NACA Home Buyers and Realtors workshop seeks to impact Black communities

SPREADING HOMEOWNERSHIP KNOWLEDGE—Mortgage Consultant, Sheila Wilson, trains over 300 people during Pittsburgh workshops. (Photo by Diane I. Daniels)

NACA, a non-profit organization established in 1998, is defined by its leadership as a community advocacy and homeownership organization with the primary goal to build strong, healthy neighborhoods in urban and rural areas nationwide through affordable homeownership. They report that they have made the dream of homeownership a reality for thousands of working people by counseling them honestly and effectively, enabling even those with poor credit to purchase a home or modify their predatory loan with far better terms than those provided in the prime market.
Known for no down payment, no closing cost, no private mortgage insurance, character lending, no perfect credit, and below-market interest rates, NACA’s mission is to make homeownership available with the best terms for its members who otherwise would be prevented from obtaining an affordable mortgage. Utilizing a proprietary software system, they developed “NACA-Lynx” —enabling the organization to administer a comprehensive housing counseling program where their members are prepared for homeownership and qualifies to obtain mortgage financing. NACA-Lynx is described as a paperless, web-based mortgage counseling, processing and underwriting system to make the home-buying experience very convenient and efficient. NACA also creates a personal web-file providing updates for its members outlining their status and next steps. Members also receive comprehensive one-on-one counseling which NACA officials consider the cornerstone of its program.
The Homewood, East Hills, East Liberty, Lincoln-Lemington-Belmar, and Larimer Protection Initiative is a comprehensive resident-driven initiative designed to protect, strengthen, and rebuild the targeted communities. The HELP Initiative’s overall goals are to: protect, preserve and increase affordable housing choices in Pittsburgh’s East End neighborhoods; support positive outcomes for families who live within the communities; transform targeted communities of poverty into viable, mixed-income communities; ensure green infrastructure and sustainable design principles are incorporated in targeted communities planning processes; and facilitate local business development within the communities.
HELP achieves its goals by creating and implementing community-specific strategies and solutions in the Homewood, East Hills, East Liberty, Lincoln-Lemington-Belmar, and Larimer neighborhoods by bringing together residents and community organizations, funders, government agencies, and developers to create affordable housing opportunities.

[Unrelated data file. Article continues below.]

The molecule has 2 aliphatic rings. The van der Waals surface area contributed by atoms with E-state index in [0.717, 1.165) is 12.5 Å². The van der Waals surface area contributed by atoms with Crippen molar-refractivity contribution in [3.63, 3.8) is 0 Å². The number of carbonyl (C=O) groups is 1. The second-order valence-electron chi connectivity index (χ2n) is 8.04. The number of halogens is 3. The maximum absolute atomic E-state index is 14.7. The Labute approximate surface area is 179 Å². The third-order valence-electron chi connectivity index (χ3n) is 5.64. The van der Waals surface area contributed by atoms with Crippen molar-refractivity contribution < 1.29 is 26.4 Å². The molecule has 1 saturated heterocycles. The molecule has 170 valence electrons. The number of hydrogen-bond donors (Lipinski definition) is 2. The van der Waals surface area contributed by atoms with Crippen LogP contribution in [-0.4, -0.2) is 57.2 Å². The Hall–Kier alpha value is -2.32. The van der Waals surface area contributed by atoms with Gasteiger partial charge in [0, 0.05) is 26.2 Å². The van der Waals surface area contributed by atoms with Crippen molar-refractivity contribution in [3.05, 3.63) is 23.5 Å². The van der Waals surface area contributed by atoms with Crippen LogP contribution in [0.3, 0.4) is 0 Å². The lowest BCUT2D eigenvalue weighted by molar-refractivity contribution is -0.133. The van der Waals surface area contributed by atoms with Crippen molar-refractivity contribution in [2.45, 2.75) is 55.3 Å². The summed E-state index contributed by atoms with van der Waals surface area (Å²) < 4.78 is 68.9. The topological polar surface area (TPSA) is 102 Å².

The guiding principles of the initiative are resident-driven development, comprehensive planning, mixed-income communities and avoiding displacement. Challenges have been identified as crime, neighborhood blight and Market-Rate Pressures.
When the initiative was kicked off last year, residents from the five neighborhoods signed a five-point pledge committing to support the plan to transform distressed low-income communities into stable mixed-income communities; to improve the health, safety, employment, and education of families; to demand living wage jobs, high performing schools, early childhood education, and accessible public transformation; to create parks, clean open spaces, green design, conservation and energy reduction and to support local entrepreneurship and the rebuilding of historic business districts.
With Pittsburgh’s’ current affordable housing crisis and fast approaching crisis creeping across the United States, Rev. Burgess views NACA as an important step towards increasing homeownership in his district. “This is the most exciting thing happening in our city,” he said. “All these abandoned houses will be able to be purchased and rehabbed as if they are brand new inside providing affordable housing.”
Based in Boston, founded and headed by Bruce Marks, the organization has 46 offices, with the closest to Pittsburgh located in Cleveland. Reverend Burgess pointed out that his goal is to have a NACA office in Pittsburgh to provide direct acess to residents.
“The NACA Home Buyers Workshop was very well received by our neighborhood residents. The success of the workshops planted seeds on the journey to homeownership for our constituents’ future,” said Rev. Burgess.
(For more information on NACA and the HELP Initiative contact Pam Collier at PCollier@HelpPgh.Org.)
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